If you’ve ever stepped foot in The Polk Theatre (which FYI, is a total Lakelander right of passage) chances are you were simultaneously taking a ghost tour + didn’t even know it.
Maybe you’re already familiar with some of the tales of the building’s past – such Elvis’s infamous visits or the story of how the theatre came about. But DYK The historic + cutting edge Polk Theatre holds a spookier side involving a few ghosts known to frequent its’ halls?
Recently we pulled back the curtain on information about who the ghosts are by taking an extra haunted tour + recording a podcast with our friends at Florida Men on Florida Man at the very site. And a very special thanks to The Polk Theatre, as this was only the second time in 10 years staff have given this in-depth of a tour.
We uncovered some crazy surprises like rooms even the staff won’t enter + the names of the ghouls that haunt the theatre.
🎧 Join us on the adventure by taking a listen to the full episode here.
A brief history of The Polk Theatre
We could talk all day about the magnificent architecture work that is The Polk Theatre, but for now, here are a few fast facts. It was built during the golden age (1928, to be exact).
- The theatre began thriving in its early years and on opening day, the matinee sold out within an hour of the box office’s opening.
- During the ’60s and ’70s, the theatre faced the possibility of shutting down, but in 1982, it was purchased through borrowed money and a state grant, saved by Lakelanders who didn’t want to see the theatre go.
- Fact: In its early years, the air conditioning system used so much power that it caused the lights to dim all across town when turned on.
- Have you ever looked up when inside? According to the story, the light fixtures in the sky are the originals from the 1920s, and no one is still really sure why they blink.
Meet the ghosts
According to legend, Lee Greg, John E. Melton, and an unnamed actress are the most well-known ghosts that haunt The Polk Theatre.
Lee Greg | A dedicated Polk Theatre employee in the 1930s + 1940s. Lee was so dedicated to the theatre, he would come in on his days off just to pull the curtain. According to legend, when Elvis visited Lakeland + did a stunt where he tipped the mic, Lee supposedly yelled at Elvis to not mess up the equipment. Our theory on why Lee supposedly haunts the theatre: To him, The Polk Theatre is beloved and like a second home, so maybe that’s why he’s protecting it?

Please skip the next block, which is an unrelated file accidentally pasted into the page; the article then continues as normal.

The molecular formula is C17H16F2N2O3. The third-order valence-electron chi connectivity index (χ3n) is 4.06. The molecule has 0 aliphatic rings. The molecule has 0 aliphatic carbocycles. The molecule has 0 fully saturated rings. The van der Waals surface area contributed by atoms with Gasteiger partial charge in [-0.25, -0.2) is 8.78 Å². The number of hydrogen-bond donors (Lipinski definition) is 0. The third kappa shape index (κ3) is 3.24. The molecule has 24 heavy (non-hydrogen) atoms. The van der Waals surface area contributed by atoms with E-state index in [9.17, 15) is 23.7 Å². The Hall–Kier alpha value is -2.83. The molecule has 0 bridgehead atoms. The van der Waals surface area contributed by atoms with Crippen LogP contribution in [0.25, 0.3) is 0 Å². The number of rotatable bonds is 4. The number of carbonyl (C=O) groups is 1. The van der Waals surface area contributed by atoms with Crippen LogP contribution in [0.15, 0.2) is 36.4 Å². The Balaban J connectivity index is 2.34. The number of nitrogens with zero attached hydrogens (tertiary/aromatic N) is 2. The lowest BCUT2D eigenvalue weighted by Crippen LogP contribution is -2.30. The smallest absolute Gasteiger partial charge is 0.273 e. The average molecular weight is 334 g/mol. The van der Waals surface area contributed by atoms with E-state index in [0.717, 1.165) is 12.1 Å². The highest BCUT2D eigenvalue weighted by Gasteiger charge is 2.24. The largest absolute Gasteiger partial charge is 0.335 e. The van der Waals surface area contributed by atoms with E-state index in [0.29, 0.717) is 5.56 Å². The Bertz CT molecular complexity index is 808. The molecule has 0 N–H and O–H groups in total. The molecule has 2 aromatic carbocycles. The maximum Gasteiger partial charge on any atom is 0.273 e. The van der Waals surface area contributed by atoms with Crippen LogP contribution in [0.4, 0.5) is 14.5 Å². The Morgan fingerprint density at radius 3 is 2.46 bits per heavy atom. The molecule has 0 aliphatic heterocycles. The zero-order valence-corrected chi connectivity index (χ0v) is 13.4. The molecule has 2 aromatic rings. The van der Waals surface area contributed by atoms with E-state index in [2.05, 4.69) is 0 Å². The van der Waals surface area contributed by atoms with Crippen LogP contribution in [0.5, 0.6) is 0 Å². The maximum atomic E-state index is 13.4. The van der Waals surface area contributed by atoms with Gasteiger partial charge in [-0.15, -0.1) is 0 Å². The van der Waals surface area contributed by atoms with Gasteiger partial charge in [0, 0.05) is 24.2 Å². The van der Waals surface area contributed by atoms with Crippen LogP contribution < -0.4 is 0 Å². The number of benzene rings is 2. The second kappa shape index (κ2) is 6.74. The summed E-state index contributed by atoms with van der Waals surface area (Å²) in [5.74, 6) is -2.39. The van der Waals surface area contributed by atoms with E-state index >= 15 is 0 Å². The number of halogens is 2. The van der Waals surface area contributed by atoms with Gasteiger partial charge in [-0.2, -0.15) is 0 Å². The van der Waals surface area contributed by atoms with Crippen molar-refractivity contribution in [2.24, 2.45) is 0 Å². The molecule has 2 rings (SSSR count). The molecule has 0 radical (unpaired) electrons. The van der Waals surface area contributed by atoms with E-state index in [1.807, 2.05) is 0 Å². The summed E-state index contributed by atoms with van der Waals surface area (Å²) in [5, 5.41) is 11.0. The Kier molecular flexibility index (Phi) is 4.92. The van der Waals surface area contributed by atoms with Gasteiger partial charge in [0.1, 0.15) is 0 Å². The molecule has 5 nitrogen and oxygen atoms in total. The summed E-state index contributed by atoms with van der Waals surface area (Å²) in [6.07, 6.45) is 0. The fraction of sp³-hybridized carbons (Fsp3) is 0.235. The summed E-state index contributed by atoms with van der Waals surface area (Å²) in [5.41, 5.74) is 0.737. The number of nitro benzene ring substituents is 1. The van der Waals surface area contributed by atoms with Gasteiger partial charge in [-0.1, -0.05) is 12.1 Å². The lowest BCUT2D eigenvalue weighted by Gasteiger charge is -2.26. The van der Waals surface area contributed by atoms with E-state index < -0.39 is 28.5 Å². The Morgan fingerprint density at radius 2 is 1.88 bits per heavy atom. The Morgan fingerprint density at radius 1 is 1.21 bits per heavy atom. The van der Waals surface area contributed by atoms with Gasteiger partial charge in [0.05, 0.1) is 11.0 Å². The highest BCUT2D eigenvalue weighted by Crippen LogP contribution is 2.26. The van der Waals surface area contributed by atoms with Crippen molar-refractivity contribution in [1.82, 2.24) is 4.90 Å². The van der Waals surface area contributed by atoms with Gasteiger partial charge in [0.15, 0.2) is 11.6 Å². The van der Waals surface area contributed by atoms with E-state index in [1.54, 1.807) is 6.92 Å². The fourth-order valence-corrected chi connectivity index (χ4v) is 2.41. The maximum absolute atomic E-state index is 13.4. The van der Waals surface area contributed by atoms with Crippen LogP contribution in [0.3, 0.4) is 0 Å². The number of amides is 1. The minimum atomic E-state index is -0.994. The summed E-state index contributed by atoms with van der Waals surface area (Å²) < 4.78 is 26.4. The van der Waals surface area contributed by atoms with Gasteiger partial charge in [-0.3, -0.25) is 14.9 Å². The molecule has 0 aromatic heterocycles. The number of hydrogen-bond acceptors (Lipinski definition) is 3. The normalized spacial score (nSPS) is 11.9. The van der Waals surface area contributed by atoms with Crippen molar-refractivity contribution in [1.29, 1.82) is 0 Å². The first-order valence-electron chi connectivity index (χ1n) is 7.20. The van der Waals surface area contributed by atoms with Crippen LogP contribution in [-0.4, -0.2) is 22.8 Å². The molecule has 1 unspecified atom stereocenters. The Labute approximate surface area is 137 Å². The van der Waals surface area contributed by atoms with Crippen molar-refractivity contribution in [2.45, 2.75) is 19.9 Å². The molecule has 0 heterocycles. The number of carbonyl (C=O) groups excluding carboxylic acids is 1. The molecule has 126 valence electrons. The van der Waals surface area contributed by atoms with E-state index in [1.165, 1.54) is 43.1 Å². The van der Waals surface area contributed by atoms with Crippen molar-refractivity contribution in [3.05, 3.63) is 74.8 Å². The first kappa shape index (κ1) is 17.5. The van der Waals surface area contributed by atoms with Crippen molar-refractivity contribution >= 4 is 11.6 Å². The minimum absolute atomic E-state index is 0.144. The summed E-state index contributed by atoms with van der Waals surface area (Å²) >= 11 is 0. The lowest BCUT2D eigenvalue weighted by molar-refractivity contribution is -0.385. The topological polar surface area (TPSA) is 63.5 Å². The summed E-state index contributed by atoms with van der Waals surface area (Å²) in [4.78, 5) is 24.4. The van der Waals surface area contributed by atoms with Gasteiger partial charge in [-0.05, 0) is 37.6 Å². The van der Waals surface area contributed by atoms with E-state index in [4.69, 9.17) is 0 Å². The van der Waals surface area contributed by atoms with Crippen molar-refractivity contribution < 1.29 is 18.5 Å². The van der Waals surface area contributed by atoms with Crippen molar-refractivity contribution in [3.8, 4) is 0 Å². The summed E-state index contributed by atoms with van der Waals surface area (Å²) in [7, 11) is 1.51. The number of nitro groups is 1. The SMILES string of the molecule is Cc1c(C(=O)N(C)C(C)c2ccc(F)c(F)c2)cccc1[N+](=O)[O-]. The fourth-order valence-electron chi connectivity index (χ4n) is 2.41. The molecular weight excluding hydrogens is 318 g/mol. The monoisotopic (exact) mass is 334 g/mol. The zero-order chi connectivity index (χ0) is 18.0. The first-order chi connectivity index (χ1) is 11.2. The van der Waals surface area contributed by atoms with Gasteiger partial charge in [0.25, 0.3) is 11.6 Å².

John E. Melton | Lakeland businessman (whose developments include Cleveland Heights Golf Course) who planned the Polk Theatre. Unfortunately, during the building process, it was difficult to borrow large sums of money for new construction in post-boom Lakeland + John was forced to sell the uncompleted theatre portion of his building. Our theory on why John supposedly haunts the theatre: He feels as though his work at The Polk remains unfinished.
The Unnamed Actress | A performer that was addicted to opium – a depressant drug that slows down the brain + body. The actress lost her career and had a mental breakdown in the basement and died from an overdose. Not much is known on the actress, though its thought her energy is still attached to the place. Our theory on why she supposedly haunts the theatre: She continues stage life from the shadows of the night.
Strange occurrences that happen at the Polk Theatre
A few examples of haunting behavior that patrons and employees have experienced.
- During childrens’ shows, you can sometimes see shadows in the dark.
- The pipe organ will sometimes play itself.
- You can sometimes hear a person singing.
- There’s a strange feeling some get in the stairways.
- Going through the hallways upstairs is very unnerving.
- Things have been seen floating around.
- Keys have sometimes disappeared.
A few personal accounts from the Polk Theatre.
- The theatre’s first house manager (who used to be a music teacher) was singing to herself + heard a “shush” in her ear.
- One person who worked at the theatre said they once heard someone say “hello” directly into their ear.
- A patron caught on camera an outline of what appears to be an apparition on someone’s back in the theatre.
Why are theatres “historically haunted?”
The long/short of it: #TheatreLife is very superstitious.
- According to some spiritual experts, there are blurred lines between reality + fantasy, as actors are known to go on somewhat of a spiritual journey of exploration with their characters.
- The superstitions of the stage (saying “Break a leg,” the number 13, whistling backstage, etc.) can draw ghosts in.
- Next to mausoleums and castles, no edifices are the site of more paranormal activity than theaters due to drama, superstition, and ego associated with stagecraft.